The Meng Wanzhou extradition hearings resume for two days this week to consider whether or not the court will include new documents obtained by the defence from Hong Kong courts.
The new documents, Meng’s defence team said, come from a separate matter between Meng – the CFO of Chinese tech giant Huawei Technologies Co. Ltd. – and British bank HSBC. The documents released by Hong Kong court, the defence noted, would clarify the banking relations between HSBC and Huawei.
If allowed to be introduced, Meng's lawyers said the evidence would "fatally" damages the U.S. allegation that Huawei and Meng committed fraud against HSBC.
"It is relatively rare that a person sought in a extradition proceeding is able to credibly challenge in a fraud prosecution whether the requesting state has even presented a plausible justification for committal," Meng lawyer Mark Sandler said in court this morning. "... The applicant is now on an equal footing with the requesting state and can say - having access to the first time HSBC's own records - that several elements of the offence of fraud... are implicated fatally by the new evidence."
The United States Department of Justice is alleging that Meng defrauded HSBC by misrepresenting Huawei’s links to Skycom, a subsidiary that had been selling Huawei technology in Iran. The U.S. is alleging that Meng in a 2013 meeting misrepresented Skycom’s relationship to Huawei, leading to HSBC continuing to facilitate the tech firm’s credit needs despite its violation of U.S. sanctions in Iran.
Such a move – combined with allegations that Huawei sold U.S.-derived technology in Iran and had the proceeds processed through HSBC’s U.S. financial networks – led to HSBC being exposed to risk of punishment from U.S. authorities, thus providing the backbone to the fraud charge against Meng.
Meng’s lawyers have argued that HSBC has always clearly known Skycom’s relationship with Huawei and was not an unknowing victim of fraud.
Defence attorneys for most of the day focused their efforts on how the new documents contradicted the record of the case (ROC) presented by U.S. authorities as the case for charging Meng with fraud.
In Tuesday's hearings, Sandler said the new HSBC evidence goes to the heart of that matter, noting that the documents showed senior HSBC risk assessment officials - not junior members of the bank, as the U.S. alleges - knew full well that Skycom was controlled by Huawei.
The new evidence would show this by noting senior HSBC members being included in the e-mail chain on the topic of Meng's presentation to Huawei in 2013 on the company's relationship with HSBC.
"The ROC [record of the case by the U.S.] is manifestly unreliable and must be corrected," Sandler said. "The court can determine the merits of the case based on the corrected ROC... Everything is in HSBC's own records."
That means, Meng's lawyers argue, that the U.S. charge of fraud must fail because it fails the causality test - that nothing Meng did in her 2013 presentation could have been the sole, direct and undisputable cause of HSBC keeping Huawei/Skycom as a client and violating U.S. sanctions on Iran.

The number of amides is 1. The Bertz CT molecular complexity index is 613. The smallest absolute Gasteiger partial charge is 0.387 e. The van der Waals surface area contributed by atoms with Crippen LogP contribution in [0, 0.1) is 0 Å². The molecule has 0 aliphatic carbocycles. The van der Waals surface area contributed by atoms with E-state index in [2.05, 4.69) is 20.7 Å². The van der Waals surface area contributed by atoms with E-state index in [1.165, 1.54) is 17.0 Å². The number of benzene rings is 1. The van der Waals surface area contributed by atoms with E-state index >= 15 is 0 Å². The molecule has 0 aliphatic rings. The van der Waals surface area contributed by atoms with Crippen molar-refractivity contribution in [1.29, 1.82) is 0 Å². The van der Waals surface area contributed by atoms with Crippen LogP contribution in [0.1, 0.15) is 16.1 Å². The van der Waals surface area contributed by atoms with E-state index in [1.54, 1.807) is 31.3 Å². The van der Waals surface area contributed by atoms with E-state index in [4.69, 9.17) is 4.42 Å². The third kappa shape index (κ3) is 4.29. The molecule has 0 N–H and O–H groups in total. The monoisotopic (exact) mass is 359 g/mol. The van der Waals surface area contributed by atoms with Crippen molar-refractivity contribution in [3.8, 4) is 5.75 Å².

"The requesting state cannot speak to the applicant [Meng] having fraudulently induced such an action," Sandler argued.
Defence lawyer Scott Fenton said they are not in court to argue whether the inaccuracies and omissions in the ROC were intentional or not, but the result was a misrepresentation to readers - i.e. Canadian authorities carrying out the extradition request - about what happened between HSBC and Meng/Huawei.
A number of the emails referred to in today's court hearing directed attention at an HSBC executive [name redacted] that had direct influence on the bank's risk assessment committee. That, Fenton said, means that the U.S. allegation that only junior members knew of Huawei's relationship with Skycom and Iran - one which also involves a sale in 2007 of Skycom from Huawei to Canicula Holdings, but with the caveat that all three companies' officials shared Huawei email addresses and banking accounts - was blatantly false.
"The main point is that - because of the omission by the description of the requesting state that managing director [name redacted] was fully informed as to the relationship between Huawei, Skycom and Canicula - what is withheld from [the ROC]... is that [the HSBC executive] was instrumental in making risk assessments to that committee and other committees armed with all of the information she had," Fenton said.
That discrepancy with the ROC, Fenton argued, makes the U.S. document unreliable.
Previously, lawyers also argued against the U.S. having jurisdiction to punish Meng for events that happened on Chinese sovereign soil.
Separately, Huawei issued a statement on the case this afternoon, backing its CFO in calling the U.S. ROC "false and misleading," adding that the new evidence (if allowed to be introduced) will likely be relied upon by Meng's defence in August's committal hearings.
Earlier this month, Meng’s lawyers applied to create a publication ban on the court hearings today and tomorrow, citing Hong Kong courts’ request that any use of the documents respect the privacy rights of the individuals and companies identified in the new evidence.
The Crown, however, argued that similar documents have been assessed in public court previously in this case, and the procedure of redacting key names and identifiers have worked sufficiently in protecting people’s privacy rights.
Late last week, lawyers representing Canadian media companies and Huawei separately confirmed that associate chief justice Heather Holmes – the judge presiding over the case – rejected Meng’s application, allowing the media to cover today’s proceedings.
The main committal portion of the hearing will resume in August after a three-month delay from the original court schedule – again on a Meng application to consider this new evidence being brought forward.
The hearings continue tomorrow.